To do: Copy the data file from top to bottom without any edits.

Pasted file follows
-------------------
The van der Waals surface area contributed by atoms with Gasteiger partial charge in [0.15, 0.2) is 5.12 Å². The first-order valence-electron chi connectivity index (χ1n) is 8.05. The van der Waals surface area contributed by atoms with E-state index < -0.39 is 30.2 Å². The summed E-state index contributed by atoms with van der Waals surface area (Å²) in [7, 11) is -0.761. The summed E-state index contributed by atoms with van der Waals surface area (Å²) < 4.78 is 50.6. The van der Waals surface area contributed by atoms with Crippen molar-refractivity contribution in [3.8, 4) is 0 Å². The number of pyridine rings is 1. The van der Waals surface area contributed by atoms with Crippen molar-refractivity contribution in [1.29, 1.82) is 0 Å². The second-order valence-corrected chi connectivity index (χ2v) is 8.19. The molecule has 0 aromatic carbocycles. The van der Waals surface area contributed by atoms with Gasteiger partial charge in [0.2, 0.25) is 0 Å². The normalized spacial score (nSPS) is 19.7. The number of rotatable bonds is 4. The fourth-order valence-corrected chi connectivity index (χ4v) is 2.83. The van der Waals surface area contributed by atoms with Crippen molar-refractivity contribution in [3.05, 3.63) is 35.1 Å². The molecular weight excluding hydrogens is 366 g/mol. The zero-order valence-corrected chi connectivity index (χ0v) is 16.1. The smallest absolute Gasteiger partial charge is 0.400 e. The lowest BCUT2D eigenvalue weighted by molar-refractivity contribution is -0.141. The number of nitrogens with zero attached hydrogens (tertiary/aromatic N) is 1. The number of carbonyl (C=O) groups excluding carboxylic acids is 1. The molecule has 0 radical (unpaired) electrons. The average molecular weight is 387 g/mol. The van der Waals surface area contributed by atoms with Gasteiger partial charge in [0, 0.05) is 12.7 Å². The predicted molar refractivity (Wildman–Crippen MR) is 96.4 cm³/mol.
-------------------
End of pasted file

The van der Waals surface area contributed by atoms with Gasteiger partial charge in [0.15, 0.2) is 5.12 Å². The first-order valence-electron chi connectivity index (χ1n) is 8.05. The van der Waals surface area contributed by atoms with E-state index < -0.39 is 30.2 Å². The summed E-state index contributed by atoms with van der Waals surface area (Å²) in [7, 11) is -0.761. The summed E-state index contributed by atoms with van der Waals surface area (Å²) < 4.78 is 50.6. The van der Waals surface area contributed by atoms with Crippen molar-refractivity contribution in [3.8, 4) is 0 Å². The number of pyridine rings is 1. The van der Waals surface area contributed by atoms with Crippen molar-refractivity contribution in [1.29, 1.82) is 0 Å². The second-order valence-corrected chi connectivity index (χ2v) is 8.19. The molecule has 0 aromatic carbocycles. The van der Waals surface area contributed by atoms with Gasteiger partial charge in [0.2, 0.25) is 0 Å². The normalized spacial score (nSPS) is 19.7. The number of rotatable bonds is 4. The fourth-order valence-corrected chi connectivity index (χ4v) is 2.83. The van der Waals surface area contributed by atoms with Crippen molar-refractivity contribution in [3.05, 3.63) is 35.1 Å². The molecular weight excluding hydrogens is 366 g/mol. The zero-order valence-corrected chi connectivity index (χ0v) is 16.1. The smallest absolute Gasteiger partial charge is 0.400 e. The lowest BCUT2D eigenvalue weighted by molar-refractivity contribution is -0.141. The number of nitrogens with zero attached hydrogens (tertiary/aromatic N) is 1. The number of carbonyl (C=O) groups excluding carboxylic acids is 1. The molecule has 0 radical (unpaired) electrons. The average molecular weight is 387 g/mol. The van der Waals surface area contributed by atoms with Gasteiger partial charge in [0, 0.05) is 12.7 Å². The predicted molar refractivity (Wildman–Crippen MR) is 96.4 cm³/mol.